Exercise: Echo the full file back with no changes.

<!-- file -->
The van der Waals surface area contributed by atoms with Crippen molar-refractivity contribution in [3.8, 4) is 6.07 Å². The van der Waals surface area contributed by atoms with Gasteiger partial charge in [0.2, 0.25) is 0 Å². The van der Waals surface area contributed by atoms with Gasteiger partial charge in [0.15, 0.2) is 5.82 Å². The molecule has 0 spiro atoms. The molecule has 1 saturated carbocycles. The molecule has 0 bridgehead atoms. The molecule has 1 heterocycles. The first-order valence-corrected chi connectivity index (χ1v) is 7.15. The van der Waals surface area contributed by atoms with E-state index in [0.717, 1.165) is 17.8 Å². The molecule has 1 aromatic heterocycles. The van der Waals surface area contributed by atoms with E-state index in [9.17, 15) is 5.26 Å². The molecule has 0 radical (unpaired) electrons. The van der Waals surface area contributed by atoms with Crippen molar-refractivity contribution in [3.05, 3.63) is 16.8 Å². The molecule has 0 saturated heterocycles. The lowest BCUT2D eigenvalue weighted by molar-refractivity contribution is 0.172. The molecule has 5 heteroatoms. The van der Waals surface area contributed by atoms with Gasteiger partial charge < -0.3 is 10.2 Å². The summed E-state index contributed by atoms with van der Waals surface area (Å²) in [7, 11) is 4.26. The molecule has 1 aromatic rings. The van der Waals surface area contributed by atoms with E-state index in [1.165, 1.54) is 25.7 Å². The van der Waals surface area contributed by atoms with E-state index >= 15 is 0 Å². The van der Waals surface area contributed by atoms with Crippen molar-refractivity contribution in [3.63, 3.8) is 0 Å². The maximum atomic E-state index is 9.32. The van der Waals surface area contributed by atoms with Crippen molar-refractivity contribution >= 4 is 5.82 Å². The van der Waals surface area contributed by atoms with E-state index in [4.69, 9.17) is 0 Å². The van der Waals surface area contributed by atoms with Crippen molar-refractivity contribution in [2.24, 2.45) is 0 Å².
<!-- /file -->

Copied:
The van der Waals surface area contributed by atoms with Crippen molar-refractivity contribution in [3.8, 4) is 6.07 Å². The van der Waals surface area contributed by atoms with Gasteiger partial charge in [0.2, 0.25) is 0 Å². The van der Waals surface area contributed by atoms with Gasteiger partial charge in [0.15, 0.2) is 5.82 Å². The molecule has 0 spiro atoms. The molecule has 1 saturated carbocycles. The molecule has 0 bridgehead atoms. The molecule has 1 heterocycles. The first-order valence-corrected chi connectivity index (χ1v) is 7.15. The van der Waals surface area contributed by atoms with E-state index in [0.717, 1.165) is 17.8 Å². The molecule has 1 aromatic heterocycles. The van der Waals surface area contributed by atoms with E-state index in [9.17, 15) is 5.26 Å². The molecule has 0 radical (unpaired) electrons. The van der Waals surface area contributed by atoms with Crippen molar-refractivity contribution in [3.05, 3.63) is 16.8 Å². The molecule has 0 saturated heterocycles. The lowest BCUT2D eigenvalue weighted by molar-refractivity contribution is 0.172. The molecule has 5 heteroatoms. The van der Waals surface area contributed by atoms with Gasteiger partial charge < -0.3 is 10.2 Å². The summed E-state index contributed by atoms with van der Waals surface area (Å²) in [7, 11) is 4.26. The molecule has 1 aromatic rings. The van der Waals surface area contributed by atoms with E-state index in [1.165, 1.54) is 25.7 Å². The van der Waals surface area contributed by atoms with E-state index >= 15 is 0 Å². The van der Waals surface area contributed by atoms with Crippen molar-refractivity contribution in [3.63, 3.8) is 0 Å². The maximum atomic E-state index is 9.32. The van der Waals surface area contributed by atoms with Crippen molar-refractivity contribution >= 4 is 5.82 Å². The van der Waals surface area contributed by atoms with E-state index in [4.69, 9.17) is 0 Å². The van der Waals surface area contributed by atoms with Crippen molar-refractivity contribution in [2.24, 2.45) is 0 Å².